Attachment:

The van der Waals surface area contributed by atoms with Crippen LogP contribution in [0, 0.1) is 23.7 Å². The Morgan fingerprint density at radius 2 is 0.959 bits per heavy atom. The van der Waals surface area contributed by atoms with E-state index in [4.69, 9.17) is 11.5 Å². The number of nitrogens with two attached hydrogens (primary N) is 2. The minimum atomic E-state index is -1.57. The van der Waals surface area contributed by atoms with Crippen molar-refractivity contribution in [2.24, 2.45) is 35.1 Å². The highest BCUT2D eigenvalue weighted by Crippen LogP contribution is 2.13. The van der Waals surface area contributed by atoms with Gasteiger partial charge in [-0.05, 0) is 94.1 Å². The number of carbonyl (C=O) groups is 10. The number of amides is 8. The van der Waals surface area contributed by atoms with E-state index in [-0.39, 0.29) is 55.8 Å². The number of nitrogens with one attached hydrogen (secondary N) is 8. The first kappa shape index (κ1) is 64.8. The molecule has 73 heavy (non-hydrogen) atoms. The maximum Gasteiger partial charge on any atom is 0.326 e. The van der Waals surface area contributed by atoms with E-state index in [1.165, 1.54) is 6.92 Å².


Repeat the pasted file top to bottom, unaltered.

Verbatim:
The van der Waals surface area contributed by atoms with Crippen LogP contribution in [0, 0.1) is 23.7 Å². The Morgan fingerprint density at radius 2 is 0.959 bits per heavy atom. The van der Waals surface area contributed by atoms with E-state index in [4.69, 9.17) is 11.5 Å². The number of nitrogens with two attached hydrogens (primary N) is 2. The minimum atomic E-state index is -1.57. The van der Waals surface area contributed by atoms with Crippen molar-refractivity contribution in [2.24, 2.45) is 35.1 Å². The highest BCUT2D eigenvalue weighted by Crippen LogP contribution is 2.13. The van der Waals surface area contributed by atoms with Gasteiger partial charge in [-0.05, 0) is 94.1 Å². The number of carbonyl (C=O) groups is 10. The number of amides is 8. The van der Waals surface area contributed by atoms with E-state index in [-0.39, 0.29) is 55.8 Å². The number of nitrogens with one attached hydrogen (secondary N) is 8. The first kappa shape index (κ1) is 64.8. The molecule has 73 heavy (non-hydrogen) atoms. The maximum Gasteiger partial charge on any atom is 0.326 e. The van der Waals surface area contributed by atoms with E-state index in [1.165, 1.54) is 6.92 Å².